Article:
Loading…

Flash Player 9 (or above) is needed to view presentations.
We have detected that you do not have it on your computer. To install it, go here.

Like this presentation? Why not share!

Randomization and Comparative Trials

on

  • 252 views

 

Statistics

Views

Total Views
252
Views on SlideShare
252
Embed Views
0

Actions

Likes
0
Downloads
5
Comments
0

0 Embeds 0

No embeds

Accessibility

Categories

Upload Details

Uploaded via as Microsoft PowerPoint

Usage Rights

© All Rights Reserved

Report content

Flagged as inappropriate Flag as inappropriate
Flag as inappropriate

Select your reason for flagging this presentation as inappropriate.

Cancel
  • Full Name Full Name Comment goes here.
    Are you sure you want to
    Your message goes here
    Processing…
Post Comment
Edit your comment

Randomization and Comparative Trials Randomization and Comparative Trials Presentation Transcript

  • Randomization and Comparative Designs Oncology Journal Club April 5, 2002
  • Comparative Designs
    • “Compare”: need more than one group
    • Different types
      • historical control
      • two+ treatment groups
      • treatment and placebo groups
    • “Phase III”
  • Was this study comparative?
    • What are the “groups” that are being compared?
    • Treatment 1 vs. treatment 2?
    • Was it randomized?
      • What was were they randomized to?
      • Did they show a difference in the two groups under consideration?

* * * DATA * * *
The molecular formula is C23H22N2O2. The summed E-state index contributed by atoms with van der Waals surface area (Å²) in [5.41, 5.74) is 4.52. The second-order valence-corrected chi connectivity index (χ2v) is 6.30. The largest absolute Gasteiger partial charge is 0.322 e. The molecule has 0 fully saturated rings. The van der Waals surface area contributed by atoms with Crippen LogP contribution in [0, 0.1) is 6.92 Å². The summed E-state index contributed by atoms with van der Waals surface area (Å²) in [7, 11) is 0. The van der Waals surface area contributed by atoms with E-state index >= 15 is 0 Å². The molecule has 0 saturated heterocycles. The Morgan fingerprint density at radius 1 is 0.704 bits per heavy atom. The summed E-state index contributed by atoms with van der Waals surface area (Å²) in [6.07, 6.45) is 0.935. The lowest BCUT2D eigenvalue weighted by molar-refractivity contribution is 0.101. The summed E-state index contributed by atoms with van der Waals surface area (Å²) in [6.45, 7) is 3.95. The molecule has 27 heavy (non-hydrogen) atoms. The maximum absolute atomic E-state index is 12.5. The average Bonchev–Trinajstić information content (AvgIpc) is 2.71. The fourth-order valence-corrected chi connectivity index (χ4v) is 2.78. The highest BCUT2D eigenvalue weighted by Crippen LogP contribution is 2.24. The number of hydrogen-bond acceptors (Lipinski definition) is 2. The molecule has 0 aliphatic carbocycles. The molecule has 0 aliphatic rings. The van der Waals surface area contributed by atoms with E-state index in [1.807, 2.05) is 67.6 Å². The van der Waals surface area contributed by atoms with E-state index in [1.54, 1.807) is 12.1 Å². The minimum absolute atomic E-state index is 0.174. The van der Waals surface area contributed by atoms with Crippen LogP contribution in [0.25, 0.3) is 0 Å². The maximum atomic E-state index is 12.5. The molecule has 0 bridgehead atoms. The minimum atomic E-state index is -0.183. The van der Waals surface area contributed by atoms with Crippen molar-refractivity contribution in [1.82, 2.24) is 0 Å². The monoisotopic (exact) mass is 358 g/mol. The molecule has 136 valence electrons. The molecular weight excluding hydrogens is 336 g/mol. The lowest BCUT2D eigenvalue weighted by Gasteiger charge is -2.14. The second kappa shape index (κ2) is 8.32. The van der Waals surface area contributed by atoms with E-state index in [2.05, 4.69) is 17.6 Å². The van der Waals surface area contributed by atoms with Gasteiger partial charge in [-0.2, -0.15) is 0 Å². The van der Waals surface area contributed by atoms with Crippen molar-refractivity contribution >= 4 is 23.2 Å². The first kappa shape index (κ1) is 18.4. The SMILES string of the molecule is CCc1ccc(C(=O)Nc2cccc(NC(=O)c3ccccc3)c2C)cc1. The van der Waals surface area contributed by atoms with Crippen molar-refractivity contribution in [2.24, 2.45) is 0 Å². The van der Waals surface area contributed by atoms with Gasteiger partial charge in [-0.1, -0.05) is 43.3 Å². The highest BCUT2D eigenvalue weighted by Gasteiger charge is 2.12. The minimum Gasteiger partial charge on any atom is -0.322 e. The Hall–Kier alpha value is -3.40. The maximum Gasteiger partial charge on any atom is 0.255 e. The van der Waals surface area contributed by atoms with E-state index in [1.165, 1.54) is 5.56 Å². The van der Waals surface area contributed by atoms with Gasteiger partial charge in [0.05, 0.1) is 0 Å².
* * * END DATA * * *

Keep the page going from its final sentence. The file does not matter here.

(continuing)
• Did they show that the groups being compared were comparable with regard to pertinent factors?
    View slide
  • Randomization
    • Why? What’s the big deal?
    • Reduces potential for bias
    • “Ensures” that groups being compared are likely to be similar to each other.
    • Example of violation of randomization bias:
      • selection bias: the physician decides which patients are assigned to which treatment
      • i.e. physician decides which patients get high versus low radiotherapy!
    View slide
  • Randomization
    • What if physicians tend to give sicker patients less radiotherapy?
    • Now, there is a “correlation” between being sick and treatment.
    • Is it so strange to imagine that the sicker patients would tend to have shorter survival?
    • Now that they have “confounded” sick status with treatment, they CANNOT conclude anything about treatment.
  • Randomization
    • Idea of Confounders : many variables may be associated with outcome. By randomly assigning individuals to treatment groups, we decrease likelihood of making an error due to a confouding variable
  • Randomization
    • Randomization to low versus high radiotherapy WOULD have made illness and treatment independent.
    • How could this have been helped?
      • Inclusion/exclusion criteria so that only kids who were “healthy” enough could receive full dose
      • Stratify by stage: ensure that comparable numbers of sick and less sick kids are in each arm.
  • Final Comments on Randomization
    • It does not guarantee that groups are “the same,” but the principle is that for large numbers of patients, the groups will even out.
    • For small studies, might be a good idea to stratify to really ensure balance.
    • Randomization isn’t always truly random
      • blocking
      • stratification
  • Final Comments on Comparative Trials
    • Selection bias: not just physician choice
      • center (e.g. multi-center study)
      • patient (think about ITT vs. actual received)
    • Blinding/Masking:
      • when possible, it is generally a good idea for patient (blinded) or patient and physician (double-blinded) to not know which group patient is assigned to
      • avoids sub-concious effects
      • avoids cross-over